The decision to breastfeed is first and foremost, and exclusively, the mother’s decision. Breastfeeding is supposed to be natural, it should happen on its own but in many cases, it is a challenging experience for both mothers and babies. The environment’s support, especially that of close family members, can make all the difference.
What does supporting breastfeeding involve?
It is important to remember that like any other aspect of the baby’s health, perseverance and success are not the sole responsibility of the breastfeeding mother or just her “business”, but a topic that should be important to both mother and father and all close family members.
Consequently, one can start with practical steps to make it easier for parents, such as taking care of the shopping, cooking, tidying and housekeeping, and of course also helping to care for older siblings who probably need more attention now.
Even before offering help during breastfeeding, it is important to support the new mother: encourage her and help her adjust to the new routine, to eat and drink regularly and have a varied diet and to get as many hours sleep as possible. It is important to provide breastfeeding mothers support which is customized to her needs (whether physical or emotional): ask her what would help her the most, encourage her to ask for and receive support and help.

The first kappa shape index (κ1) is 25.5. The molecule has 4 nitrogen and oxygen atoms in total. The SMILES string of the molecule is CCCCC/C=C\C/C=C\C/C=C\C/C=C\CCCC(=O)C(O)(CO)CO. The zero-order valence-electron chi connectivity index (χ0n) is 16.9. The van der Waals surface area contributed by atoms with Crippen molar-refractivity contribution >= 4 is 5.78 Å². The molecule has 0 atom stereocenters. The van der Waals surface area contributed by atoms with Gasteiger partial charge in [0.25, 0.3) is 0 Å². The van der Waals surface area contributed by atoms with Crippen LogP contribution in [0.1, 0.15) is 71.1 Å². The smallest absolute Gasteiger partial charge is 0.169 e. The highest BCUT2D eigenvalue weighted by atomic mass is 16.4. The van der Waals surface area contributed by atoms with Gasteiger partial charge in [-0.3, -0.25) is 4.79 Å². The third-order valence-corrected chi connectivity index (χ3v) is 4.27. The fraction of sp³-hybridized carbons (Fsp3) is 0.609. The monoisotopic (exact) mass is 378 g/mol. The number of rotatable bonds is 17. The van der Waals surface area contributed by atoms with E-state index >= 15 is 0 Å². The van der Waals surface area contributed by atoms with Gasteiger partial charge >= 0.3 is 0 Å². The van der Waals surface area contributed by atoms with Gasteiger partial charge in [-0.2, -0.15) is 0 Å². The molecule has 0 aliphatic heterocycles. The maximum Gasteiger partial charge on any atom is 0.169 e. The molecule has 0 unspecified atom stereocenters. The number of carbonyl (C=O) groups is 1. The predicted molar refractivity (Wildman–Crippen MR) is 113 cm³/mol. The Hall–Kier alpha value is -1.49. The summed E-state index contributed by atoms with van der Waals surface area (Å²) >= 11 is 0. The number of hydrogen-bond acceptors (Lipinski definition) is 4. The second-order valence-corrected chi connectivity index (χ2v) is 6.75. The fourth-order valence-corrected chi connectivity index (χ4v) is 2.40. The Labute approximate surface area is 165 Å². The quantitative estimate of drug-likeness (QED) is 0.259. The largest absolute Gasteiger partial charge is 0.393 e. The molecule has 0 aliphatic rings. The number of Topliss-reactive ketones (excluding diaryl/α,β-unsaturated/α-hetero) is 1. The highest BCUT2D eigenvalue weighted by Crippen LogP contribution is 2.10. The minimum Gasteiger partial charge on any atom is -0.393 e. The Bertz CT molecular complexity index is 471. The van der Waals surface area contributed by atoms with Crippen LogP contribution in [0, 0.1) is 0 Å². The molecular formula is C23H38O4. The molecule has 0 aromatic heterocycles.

Solidifying the unique bond with the baby
At times, supporting a breastfeeding mother can mean taking care of the baby between feeds in order to give the mother time for herself. Partners and other family members can work on their unique bond with the infant in different ways such as skin to skin contact (without clothes), baths, burping and changing diapers after nursing, putting the baby down for a nap, taking baby for a walk in a stroller or carrier and at times when the mother is expressing breast milk, feeding the baby, especially at night.
It has also been found that participation of both parents in antenatal preparation courses and support groups for new parents and sharing reliable professional information about breastfeeding with all family members (immediate and extended) are effective in breastfeeding success.
Important to know: Many studies have found that the family’s mere support of breastfeeding is insufficient and support that is sensitive to the mother’s needs and respectful of her breastfeeding autonomy is required. In this manner, the chances of a positive nursing experience are enhanced.